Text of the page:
Kevin Garnett will be inducted into the Naismith Memorial Basketball Hall of Fame this week. In this excerpt from his new autobiography, KG: A to Z: An Uncensored Encyclopedia of Life, Basketball, and Everything in Between, he recalls a fateful period in 1995 that convinced him he could be the first player in 20 years to go directly from high school to the NBA.
When I got my SAT and ACT scores, I was crushed. I’d tried my hardest and still failed to make the mark. Michigan wasn’t gonna let me in. Neither was North Carolina.
But count on my high school coach, William “Wolf” Nelson, to adjust my attitude. Wolf was always Mr. Positive.
“Keep studying,” he said. “You’ll take ’em again, and next time you’ll make it.”
I always followed Wolf’s advice, but I wasn’t sure I’d ever pass those goddamn tests. No matter, I hit the books and went back to work. Every once in a while I’d look up and see that familiar dark cloud over my head.
That same day the scores came back, a friend drops over with an invitation I’d usually never turn down.
“Let’s go hoop,” he says.
“Not today, bro.”
“K. I know you. You need to take your mind off negative s—. I know you. Once you start hooping, you’ll feel better.”
No arguing with that. So I jump out the crib and we go looking for a game.
“The real dope,” he says, “is to go sneak into the Bulls practice. Maybe we’ll get a peek at MJ.”
MJ had quit basketball to play minor league baseball. He’d been gone for twenty-one months and later returned to the Bulls in March 1995, a month before the McDonald’s All-American Game.
“You know where they’re practicing?” I ask.
Brotha just smiles at me. Brotha knows everything there is to know about who’s hooping where.
“Let’s go down to the Hilton where they got the really nice gym, K.”
When we get in through a side door, Mike Jordan is in there. Scottie Pippen is in there. We watch them play a couple of practice games. I’m just looking at them. I’m just studying them. I’m focused like a muthaf—a.
An hour goes by and a security guy yells at me. Looks like he’s waving me down to the court.
“Hey, you!” he screams.
“Yeah, you, big fella. Get down there.”
“Throw me my shoes,” I tell my man. I tie up my joints and hurry down to the court.
Pippen says, “You too young to be out here. You just a high school kid.”
Jordan says, “Let’s just go.” Then he points to me and says, “You guard Scottie.”
I’m thinking, Damn, I’m playing against my idol. I’m playing against a guy who’s coming off one of the best years of his career.
Right off, Pippen calls for the ball and does a stutter move before launching a big-ass three.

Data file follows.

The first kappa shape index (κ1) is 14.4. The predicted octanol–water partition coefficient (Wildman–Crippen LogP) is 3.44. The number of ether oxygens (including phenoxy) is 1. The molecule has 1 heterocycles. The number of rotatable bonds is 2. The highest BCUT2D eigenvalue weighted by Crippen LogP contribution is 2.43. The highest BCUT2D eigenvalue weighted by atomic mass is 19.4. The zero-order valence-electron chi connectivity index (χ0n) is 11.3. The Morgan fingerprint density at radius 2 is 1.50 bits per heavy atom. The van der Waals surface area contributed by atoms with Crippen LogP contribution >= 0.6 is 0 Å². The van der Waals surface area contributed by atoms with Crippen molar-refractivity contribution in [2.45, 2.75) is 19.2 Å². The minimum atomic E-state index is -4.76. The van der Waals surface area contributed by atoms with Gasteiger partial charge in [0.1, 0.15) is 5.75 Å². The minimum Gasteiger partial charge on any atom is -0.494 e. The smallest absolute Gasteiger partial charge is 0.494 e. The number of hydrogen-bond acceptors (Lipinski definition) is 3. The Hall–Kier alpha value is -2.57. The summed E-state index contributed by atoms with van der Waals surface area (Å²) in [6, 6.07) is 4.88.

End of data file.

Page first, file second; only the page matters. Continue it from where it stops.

I’m like, That’s crazy, no way he could have made that shot.
But then my natural reflexes kick in. Boom! I dunk. Boom!
Scottie and I have a word. That just fires me up more. I’m thinking, I’m holding my own against one of the greats. As the game goes on, I’m gaining confidence. Ain’t backing down. No one’s making a fool of me. I’m competitive with these muthaf—as. I’m playing Scottie close, hard and tough. I’m in his face. I’m acting like every moment of my life has led me to this. Scottie may be Scottie, but right now he’s just a hooper I gotta beat to the ball. I’m on fire.
Looking back, I wonder how it all happened. Was the security guard thinking he’d get in good with Jordan and Pippen by tossing them what he figured was some young and tender red meat to feast on? Or maybe the security guard gave me the invitation out of kindness and was putting his job on the line to give me a chance to live out a dream. Either way, I got one thing to say to that security guard:
“Then I heard the voice of the Lord saying, ‘Whom shall I send? And who will go for us?’ And I said, ‘Here I am. Send me!’ ”
This is from the Book of Isaiah in the Bible. Isaiah was a great prophet. It amazes me to think that on this same day that I played a pickup game against Jordan and Pippen, I met another Isaiah, who spelled his named differently but who prophesized on my life.
During a break in the game with me, Scottie, and Jordan, here comes Isiah “Zeke” Thomas, who’d been watching the whole thing. Ain’t crazy enough to be playing with two of my heroes. Zeke is up in that b—- too. I was trippin’.
Understand this: To me, Isiah was the real president of Chicago. He was a hood politician. Loved by everyone. Zeke knew the hard streets. He knew the hard history. He never flinched, fled, or faded. Brotha came up outta concrete. He was a West Sider but wasn’t no place in the Go where he couldn’t hoop. He knew the grit and grime. The baddest boys in the Go gave Zeke maximum cred. Surviving the Go ain’t like surviving nowhere else. And when you do survive — and thrive — the way Zeke did, you don’t go around talking about it. You keep that knowledge to yourself. Or if you do share that knowledge, it’s only with other brothas who came up in Chicago before or after you.
Because Zeke came before me, he had stories I’d never heard. At the same time, we knew a slew of street brothas in common. Hood tales. How some brothas made it out and others didn’t. Zeke always had some jewels. We could chop it up for hours. Another fact: When I saw him in the gym that night in 1995, he was recently retired. A year earlier, he had torn his Achilles tendon. That was the end of his playing career. He was thirty-four. I was eighteen.
I never asked him why he was there that day. He never asked me why I was there that day. We just were. One of those cosmic coincidences.
He came up to me and said something. There wasn’t a hint of hype in his voice. It was just a matter-of-fact, kind statement.
“Kevin,” he said to me, “you just took on Scottie Pippen. Scottie’s the best player in the league. Boy, you could play in the league right now.”
When those words came out of his mouth, the world stopped turning. Time stopped ticking.
But maybe I was hearing him wrong.
“What’d you say?” I asked.
“Boy,” he repeated, this time his eyes getting bigger, “you could play in the league right now.”
Maybe if it had been someone other than Zeke saying those words, they would have had less impact. But coming from Zeke, his words took the form of not only a prophecy but a blessing. A benediction.
“Well, what do you think?” he asked. “You ready to go to the league?”